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Well, first, please realize that you have summed up two of the most important themes in the story by mentioning "loss of privacy" and "ability to express individualism." As a result, there are quite a few quotes that prove these themes to be avidly important. The irony of this book is that most quotes involve both themes in a muted way. However, there are a few that can point to the specific themes you mention. Let's take a look at them.
Most people would trade everything they know, everyone they know- they'd trade it all to know they've been seen, and acknowledged, that they might even be remembered. We all know the world is too big for us to be significant. So all we have is the hope of being seen, or heard, even for a moment.
This quotation has everything to do with the theme of the "ability to express individualism" or, more appropriately, the LACK OF that ability. It is this individualism that will allow us, as the author says here, "to be remembered" and "to be significant." Unfortunately, says the author, we have reverted to revealing everything about everyone to everybody in order to have some minute detail be remembered. As a result, we have forgotten how to live and, in our effort to express individualism, we have LOST our individualism.
I will go ahead and admit that it's easier to find the thematic concept of "loss of privacy" in the book. There are simply more examples.
I mean, all this stuff you're involved in, it's all gossip. It's people talking about each other behind their backs. That's the vast majority of this social media, all these reviews, all these comments. Your tools have elevated gossip, hearsay and conjecture to the level of valid, mainstream communication.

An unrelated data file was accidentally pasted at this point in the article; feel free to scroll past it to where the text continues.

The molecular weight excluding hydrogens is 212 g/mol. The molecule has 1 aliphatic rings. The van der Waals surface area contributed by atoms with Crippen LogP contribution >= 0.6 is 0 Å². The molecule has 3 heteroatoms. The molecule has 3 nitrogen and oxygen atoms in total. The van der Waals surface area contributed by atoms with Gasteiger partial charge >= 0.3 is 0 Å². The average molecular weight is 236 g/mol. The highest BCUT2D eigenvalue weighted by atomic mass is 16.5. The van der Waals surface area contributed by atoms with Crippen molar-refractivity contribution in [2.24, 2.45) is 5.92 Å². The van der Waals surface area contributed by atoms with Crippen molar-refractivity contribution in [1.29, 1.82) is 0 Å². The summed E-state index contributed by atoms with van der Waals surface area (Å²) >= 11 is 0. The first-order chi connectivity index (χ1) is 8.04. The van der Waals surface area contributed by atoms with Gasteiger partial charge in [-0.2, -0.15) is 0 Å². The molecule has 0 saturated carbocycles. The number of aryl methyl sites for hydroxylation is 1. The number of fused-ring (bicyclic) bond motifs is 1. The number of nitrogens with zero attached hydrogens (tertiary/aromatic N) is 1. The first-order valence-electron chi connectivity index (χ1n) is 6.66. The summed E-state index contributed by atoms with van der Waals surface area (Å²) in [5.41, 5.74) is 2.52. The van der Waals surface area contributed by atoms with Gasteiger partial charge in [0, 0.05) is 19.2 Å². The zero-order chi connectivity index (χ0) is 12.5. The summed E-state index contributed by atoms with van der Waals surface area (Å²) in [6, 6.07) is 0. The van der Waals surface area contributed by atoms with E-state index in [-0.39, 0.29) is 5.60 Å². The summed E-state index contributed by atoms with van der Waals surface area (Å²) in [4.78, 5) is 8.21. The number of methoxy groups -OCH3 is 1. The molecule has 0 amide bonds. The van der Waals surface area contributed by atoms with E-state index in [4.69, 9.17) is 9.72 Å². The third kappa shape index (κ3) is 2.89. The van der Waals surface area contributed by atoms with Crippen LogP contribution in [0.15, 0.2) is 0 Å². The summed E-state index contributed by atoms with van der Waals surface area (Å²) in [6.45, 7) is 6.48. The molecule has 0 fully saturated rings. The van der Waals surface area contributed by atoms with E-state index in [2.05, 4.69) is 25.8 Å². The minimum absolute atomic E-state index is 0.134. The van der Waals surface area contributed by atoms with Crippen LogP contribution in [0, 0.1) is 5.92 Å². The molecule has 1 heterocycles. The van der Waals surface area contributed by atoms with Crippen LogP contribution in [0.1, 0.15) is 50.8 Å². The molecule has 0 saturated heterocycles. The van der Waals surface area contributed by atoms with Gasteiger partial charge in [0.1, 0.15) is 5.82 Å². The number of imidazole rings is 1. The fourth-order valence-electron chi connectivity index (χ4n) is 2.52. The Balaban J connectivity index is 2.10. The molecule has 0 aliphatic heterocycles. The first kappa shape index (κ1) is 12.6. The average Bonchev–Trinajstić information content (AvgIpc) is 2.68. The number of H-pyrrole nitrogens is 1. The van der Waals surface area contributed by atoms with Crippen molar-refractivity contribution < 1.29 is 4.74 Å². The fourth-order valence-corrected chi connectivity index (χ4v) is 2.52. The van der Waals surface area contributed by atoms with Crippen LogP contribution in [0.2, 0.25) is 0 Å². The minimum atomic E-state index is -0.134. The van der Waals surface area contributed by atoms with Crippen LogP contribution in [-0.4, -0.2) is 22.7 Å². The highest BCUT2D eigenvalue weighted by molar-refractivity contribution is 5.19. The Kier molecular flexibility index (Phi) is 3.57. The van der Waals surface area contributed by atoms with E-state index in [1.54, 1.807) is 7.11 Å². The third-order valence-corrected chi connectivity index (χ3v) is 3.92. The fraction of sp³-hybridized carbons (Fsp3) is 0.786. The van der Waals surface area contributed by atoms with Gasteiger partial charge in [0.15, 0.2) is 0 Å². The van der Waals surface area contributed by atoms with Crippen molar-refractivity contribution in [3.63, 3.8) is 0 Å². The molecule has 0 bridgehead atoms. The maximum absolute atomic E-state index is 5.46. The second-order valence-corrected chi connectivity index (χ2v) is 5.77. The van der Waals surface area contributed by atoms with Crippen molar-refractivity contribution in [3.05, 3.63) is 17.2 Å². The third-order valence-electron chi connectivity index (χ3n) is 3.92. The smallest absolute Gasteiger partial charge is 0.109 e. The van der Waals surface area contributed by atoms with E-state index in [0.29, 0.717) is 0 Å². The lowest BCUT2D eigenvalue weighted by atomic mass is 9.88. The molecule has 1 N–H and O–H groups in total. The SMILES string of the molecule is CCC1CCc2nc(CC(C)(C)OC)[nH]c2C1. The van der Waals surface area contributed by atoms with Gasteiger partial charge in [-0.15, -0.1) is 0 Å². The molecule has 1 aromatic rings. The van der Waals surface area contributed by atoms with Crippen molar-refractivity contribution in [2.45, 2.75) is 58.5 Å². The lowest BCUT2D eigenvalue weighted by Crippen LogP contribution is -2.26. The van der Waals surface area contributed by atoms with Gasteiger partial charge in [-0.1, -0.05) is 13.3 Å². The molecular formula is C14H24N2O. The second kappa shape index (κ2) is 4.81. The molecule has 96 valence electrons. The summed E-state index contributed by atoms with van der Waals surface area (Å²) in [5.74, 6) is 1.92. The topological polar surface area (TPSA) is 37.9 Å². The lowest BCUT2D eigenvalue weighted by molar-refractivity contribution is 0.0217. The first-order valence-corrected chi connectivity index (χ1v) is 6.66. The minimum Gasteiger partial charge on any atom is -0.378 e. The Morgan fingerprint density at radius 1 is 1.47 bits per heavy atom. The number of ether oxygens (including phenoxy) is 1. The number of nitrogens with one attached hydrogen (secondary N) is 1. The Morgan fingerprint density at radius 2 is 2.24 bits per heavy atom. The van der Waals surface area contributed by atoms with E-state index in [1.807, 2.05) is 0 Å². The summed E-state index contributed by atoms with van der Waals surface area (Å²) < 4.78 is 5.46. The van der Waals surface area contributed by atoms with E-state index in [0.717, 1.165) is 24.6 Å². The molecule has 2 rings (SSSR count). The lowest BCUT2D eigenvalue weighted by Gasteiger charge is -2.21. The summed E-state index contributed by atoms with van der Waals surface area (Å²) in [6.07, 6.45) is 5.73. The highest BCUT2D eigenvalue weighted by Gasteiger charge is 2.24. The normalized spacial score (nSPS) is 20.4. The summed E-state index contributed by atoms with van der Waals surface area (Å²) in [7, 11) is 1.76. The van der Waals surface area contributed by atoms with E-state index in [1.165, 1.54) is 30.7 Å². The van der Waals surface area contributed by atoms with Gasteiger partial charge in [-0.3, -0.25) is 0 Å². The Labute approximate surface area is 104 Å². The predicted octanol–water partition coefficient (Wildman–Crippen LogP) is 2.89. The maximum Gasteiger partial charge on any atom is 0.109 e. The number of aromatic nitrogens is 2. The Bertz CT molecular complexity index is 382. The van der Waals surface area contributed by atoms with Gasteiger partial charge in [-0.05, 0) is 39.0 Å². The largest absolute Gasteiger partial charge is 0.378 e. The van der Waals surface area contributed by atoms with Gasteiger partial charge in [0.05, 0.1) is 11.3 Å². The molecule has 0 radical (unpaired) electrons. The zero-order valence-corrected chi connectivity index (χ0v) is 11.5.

If all of this is gossip and everyone knows everything, then there is NO privacy at all. Everything is revealed and everyone feels free to talk about everyone else. There simply isn't any privacy involved. Think of it this way, there is a certain (what I would call) private joy of physical intimacy between husband and wife. That should REMAIN A MYSTERY to everyone but that couple. We have taken away these mysteries by our extreme social media. Privacy is important. Social media exploits that privacy.
And it’s eliminated my ability to just talk to you. ... I mean, I can’t send you emails, because you immediately forward them to someone else. I can’t send you a photo, because you post it on your own profile. And meanwhile, your company is scanning all of our messages for information they can monetize. Don’t you think this is insane?
Again, a complete lack of privacy. If an email is immediately forwarded to someone else, then that is no longer private. It is the same with photography. Once the photo is shared with another, and that person posts it on their profile, ... ANYONE can see it and copy it and post it as well.
And, yet, I think one of the most important quotes of the book doesn't really have to do with either theme you mention. It has to do with the theme of "the unknown." I say continually that we HAVE to be okay with NOT knowing (especially in regards to religion). That is where faith comes in!
ALL THAT HAPPENS MUST BE KNOWN. ... We are not meant to know everything, Mae. Did you ever think that perhaps our minds are delicately calibrated between the known and the unknown? That our souls need the mysteries of night and the clarity of day?
In conclusion, let me say kudos to "the mysteries of night"! Kudos to those who are okay with "not knowing." Kudos to those who avoid Facebook and Twitter for the most part and even flee from media in general. You know who just announced he does this? POPE FRANCIS. Makes one think.
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